These days, too many managers and owners expect instant success, instead of steady progress. Hare vs. tortoise, I guess. But business doesn’t work that way. There may be sudden bursts of growth, the viral hits. But they don’t last, and measured performance will fall back to trend curve quickly. I guess it’s like gravity; we can’t overcome it.

    Regards,

    • Hi Henry, Thanks for chiming in. I agree with comments. With regards to greatness – my emphasis is that ALL should strive to deliver greatness and not just do it. Yes, social engagement is a must for business. But commitment to doing it right and being a value to your audience is equally important. Best, Steve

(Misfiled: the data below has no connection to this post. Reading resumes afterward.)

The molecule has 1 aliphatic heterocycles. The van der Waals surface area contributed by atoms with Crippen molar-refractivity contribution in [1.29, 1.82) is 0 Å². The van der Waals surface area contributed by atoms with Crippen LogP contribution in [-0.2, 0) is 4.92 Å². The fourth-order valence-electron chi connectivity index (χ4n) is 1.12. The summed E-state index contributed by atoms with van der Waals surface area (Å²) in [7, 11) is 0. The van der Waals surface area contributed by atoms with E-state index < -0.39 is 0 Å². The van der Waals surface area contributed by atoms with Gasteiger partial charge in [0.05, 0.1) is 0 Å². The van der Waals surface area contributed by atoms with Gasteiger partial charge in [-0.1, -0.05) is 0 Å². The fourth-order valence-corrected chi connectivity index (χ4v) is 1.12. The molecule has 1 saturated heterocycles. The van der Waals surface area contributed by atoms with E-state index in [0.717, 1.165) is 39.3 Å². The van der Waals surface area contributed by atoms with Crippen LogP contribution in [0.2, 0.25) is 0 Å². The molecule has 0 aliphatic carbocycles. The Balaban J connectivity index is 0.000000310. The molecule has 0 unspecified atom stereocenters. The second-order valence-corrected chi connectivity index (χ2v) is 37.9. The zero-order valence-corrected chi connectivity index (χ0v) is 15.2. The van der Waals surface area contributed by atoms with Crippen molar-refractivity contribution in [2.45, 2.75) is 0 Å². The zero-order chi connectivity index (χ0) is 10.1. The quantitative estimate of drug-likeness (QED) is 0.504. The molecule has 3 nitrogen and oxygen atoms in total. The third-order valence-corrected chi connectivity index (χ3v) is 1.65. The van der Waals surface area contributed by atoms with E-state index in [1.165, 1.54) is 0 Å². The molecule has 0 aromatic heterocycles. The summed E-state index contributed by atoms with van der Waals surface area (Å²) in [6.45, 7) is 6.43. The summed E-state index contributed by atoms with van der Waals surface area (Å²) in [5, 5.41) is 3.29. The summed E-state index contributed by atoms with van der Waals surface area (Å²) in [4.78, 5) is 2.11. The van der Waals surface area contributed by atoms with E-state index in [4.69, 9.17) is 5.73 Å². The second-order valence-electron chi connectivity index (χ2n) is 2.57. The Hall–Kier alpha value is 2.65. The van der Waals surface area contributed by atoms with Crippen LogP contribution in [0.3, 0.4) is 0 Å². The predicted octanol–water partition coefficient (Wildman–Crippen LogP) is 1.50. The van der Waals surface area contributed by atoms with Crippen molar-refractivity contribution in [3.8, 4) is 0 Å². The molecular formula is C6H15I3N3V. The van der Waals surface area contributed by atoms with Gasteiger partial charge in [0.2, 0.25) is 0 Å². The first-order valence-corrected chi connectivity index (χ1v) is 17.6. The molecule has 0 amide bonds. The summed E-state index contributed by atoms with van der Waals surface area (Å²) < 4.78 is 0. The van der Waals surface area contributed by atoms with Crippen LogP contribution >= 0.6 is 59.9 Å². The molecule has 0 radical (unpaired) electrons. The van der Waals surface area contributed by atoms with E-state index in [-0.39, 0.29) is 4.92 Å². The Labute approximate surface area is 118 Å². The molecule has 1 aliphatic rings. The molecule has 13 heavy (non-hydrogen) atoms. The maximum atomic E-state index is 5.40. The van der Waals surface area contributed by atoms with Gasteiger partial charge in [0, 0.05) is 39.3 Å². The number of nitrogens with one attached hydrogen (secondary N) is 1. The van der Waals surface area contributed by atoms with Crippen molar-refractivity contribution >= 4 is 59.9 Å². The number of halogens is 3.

2. Jim Matorin

    Being a hybrid marketer, I value balance. However, in the short time I have stepped up my game in the collaborative world of Web 2.0 it takes resources and training for organizations to achieve balance. Those companies that invest in these areas (note: resources can be either or both internal & external) will evolve into social enterprises and be the true market leaders moving forward.

  3. The problem is that while it’s easy to believe, it’s not true.
    Merely because a website ranks at the top search engine listings for a while, there.

    Have a brainstorming session to identify common issues your clients face.